You might have heard of a web service hacing its user account “compromised.” What does that mean? Here is a tool that can help.
A few possible meanings. Trying to remember which servies got “hacked” and when it happened can be a mess. Here is a tool that can help. It’s not a comprehensive security assessment but following the Pareto Principle (aka the 80/20 rule), it can get you much of the way there with little effort.
According to Wikipedia, being pwned is slang term impluies domination or humiliation of a rival, or to compromise or control, specifically another computer, web site, gateway devise, or application.
The Association of College and Research Libraries has put together a list of resources on Cyber-Security: “Keeping Up With…Cybersecurity, Usability, and Privacy.”
This tool offers a simple way to quickly check any email address for being compromised. Enter an email address or username, and it will check known publications of compromises and compromised accounts. It will give you a green “Good news – no pwnage found!” message. This means your email address or username was not found in any known publications of compromised sccounts. It is still possible that an account was compromised at an 80/20 percent chance.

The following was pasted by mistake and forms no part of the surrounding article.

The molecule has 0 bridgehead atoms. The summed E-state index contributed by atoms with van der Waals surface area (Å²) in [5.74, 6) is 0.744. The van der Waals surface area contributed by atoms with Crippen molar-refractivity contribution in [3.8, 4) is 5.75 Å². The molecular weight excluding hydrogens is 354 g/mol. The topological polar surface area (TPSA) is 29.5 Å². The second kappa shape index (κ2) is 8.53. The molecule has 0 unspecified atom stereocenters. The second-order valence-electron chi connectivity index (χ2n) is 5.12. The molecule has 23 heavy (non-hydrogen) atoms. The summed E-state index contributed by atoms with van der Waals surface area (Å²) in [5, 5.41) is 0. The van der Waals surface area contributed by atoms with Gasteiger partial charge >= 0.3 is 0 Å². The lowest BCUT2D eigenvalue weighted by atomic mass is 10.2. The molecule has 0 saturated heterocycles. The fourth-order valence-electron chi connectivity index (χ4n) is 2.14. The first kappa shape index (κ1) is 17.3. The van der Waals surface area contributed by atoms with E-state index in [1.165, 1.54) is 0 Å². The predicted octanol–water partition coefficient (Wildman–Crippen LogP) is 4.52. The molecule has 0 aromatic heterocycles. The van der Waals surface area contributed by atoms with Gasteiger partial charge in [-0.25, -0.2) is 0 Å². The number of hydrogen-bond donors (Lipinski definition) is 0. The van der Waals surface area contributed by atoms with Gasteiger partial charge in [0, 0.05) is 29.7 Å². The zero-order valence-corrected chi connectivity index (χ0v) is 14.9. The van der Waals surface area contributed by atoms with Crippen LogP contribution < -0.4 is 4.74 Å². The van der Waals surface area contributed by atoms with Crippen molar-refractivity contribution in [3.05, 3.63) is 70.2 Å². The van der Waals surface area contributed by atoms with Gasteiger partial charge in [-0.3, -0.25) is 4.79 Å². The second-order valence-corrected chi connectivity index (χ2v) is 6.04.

If an email or username was listed in a known compromise, the site will say “Oh no – pwned!” an present each of those compromises, with a bti of history and detail about the compromise with a red background.
This tool does not provide services to remedy your account’s potential compromises, and if you changed your passwords the site would not know that. This site simply checks if your email has been listed as a known compromise. Make sure your password has been changed since your most recent breach.
Stay safe out there!
Submitted by Joshua Klingbeil.